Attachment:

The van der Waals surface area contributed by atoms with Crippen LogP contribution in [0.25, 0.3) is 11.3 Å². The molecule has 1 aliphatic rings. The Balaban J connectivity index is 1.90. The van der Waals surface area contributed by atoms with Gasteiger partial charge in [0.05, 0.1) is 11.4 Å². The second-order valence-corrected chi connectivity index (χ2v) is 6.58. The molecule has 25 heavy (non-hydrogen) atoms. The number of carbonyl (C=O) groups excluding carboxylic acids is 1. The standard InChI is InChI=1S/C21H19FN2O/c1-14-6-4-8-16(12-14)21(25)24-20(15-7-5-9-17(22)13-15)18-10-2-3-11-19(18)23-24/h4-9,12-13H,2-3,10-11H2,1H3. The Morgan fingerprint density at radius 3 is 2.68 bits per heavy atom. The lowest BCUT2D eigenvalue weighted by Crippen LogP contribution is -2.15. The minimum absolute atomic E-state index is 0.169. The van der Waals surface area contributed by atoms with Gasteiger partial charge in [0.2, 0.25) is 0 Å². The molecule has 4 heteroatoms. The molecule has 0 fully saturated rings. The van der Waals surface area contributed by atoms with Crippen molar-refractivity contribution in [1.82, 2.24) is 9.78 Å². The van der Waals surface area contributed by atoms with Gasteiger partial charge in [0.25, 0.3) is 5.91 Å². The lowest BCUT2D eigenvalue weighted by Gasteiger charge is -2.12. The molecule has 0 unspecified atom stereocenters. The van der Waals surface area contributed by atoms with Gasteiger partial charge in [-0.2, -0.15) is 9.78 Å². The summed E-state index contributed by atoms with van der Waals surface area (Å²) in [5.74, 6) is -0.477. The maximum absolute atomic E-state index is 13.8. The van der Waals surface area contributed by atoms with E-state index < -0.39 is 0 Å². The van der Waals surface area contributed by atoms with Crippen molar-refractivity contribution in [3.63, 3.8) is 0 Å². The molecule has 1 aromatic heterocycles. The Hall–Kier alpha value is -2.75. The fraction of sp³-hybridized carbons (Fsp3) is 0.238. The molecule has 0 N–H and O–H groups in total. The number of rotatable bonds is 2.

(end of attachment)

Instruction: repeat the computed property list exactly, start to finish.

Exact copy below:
The van der Waals surface area contributed by atoms with Crippen LogP contribution in [0.25, 0.3) is 11.3 Å². The molecule has 1 aliphatic rings. The Balaban J connectivity index is 1.90. The van der Waals surface area contributed by atoms with Gasteiger partial charge in [0.05, 0.1) is 11.4 Å². The second-order valence-corrected chi connectivity index (χ2v) is 6.58. The molecule has 25 heavy (non-hydrogen) atoms. The number of carbonyl (C=O) groups excluding carboxylic acids is 1. The standard InChI is InChI=1S/C21H19FN2O/c1-14-6-4-8-16(12-14)21(25)24-20(15-7-5-9-17(22)13-15)18-10-2-3-11-19(18)23-24/h4-9,12-13H,2-3,10-11H2,1H3. The Morgan fingerprint density at radius 3 is 2.68 bits per heavy atom. The lowest BCUT2D eigenvalue weighted by Crippen LogP contribution is -2.15. The minimum absolute atomic E-state index is 0.169. The van der Waals surface area contributed by atoms with Gasteiger partial charge in [0.2, 0.25) is 0 Å². The molecule has 4 heteroatoms. The molecule has 0 fully saturated rings. The van der Waals surface area contributed by atoms with Crippen molar-refractivity contribution in [1.82, 2.24) is 9.78 Å². The van der Waals surface area contributed by atoms with Gasteiger partial charge in [0.25, 0.3) is 5.91 Å². The lowest BCUT2D eigenvalue weighted by Gasteiger charge is -2.12. The molecule has 0 unspecified atom stereocenters. The van der Waals surface area contributed by atoms with Gasteiger partial charge in [-0.2, -0.15) is 9.78 Å². The summed E-state index contributed by atoms with van der Waals surface area (Å²) in [5.74, 6) is -0.477. The maximum absolute atomic E-state index is 13.8. The van der Waals surface area contributed by atoms with E-state index < -0.39 is 0 Å². The van der Waals surface area contributed by atoms with Crippen molar-refractivity contribution in [3.63, 3.8) is 0 Å². The molecule has 1 aromatic heterocycles. The Hall–Kier alpha value is -2.75. The fraction of sp³-hybridized carbons (Fsp3) is 0.238. The molecule has 0 N–H and O–H groups in total. The number of rotatable bonds is 2.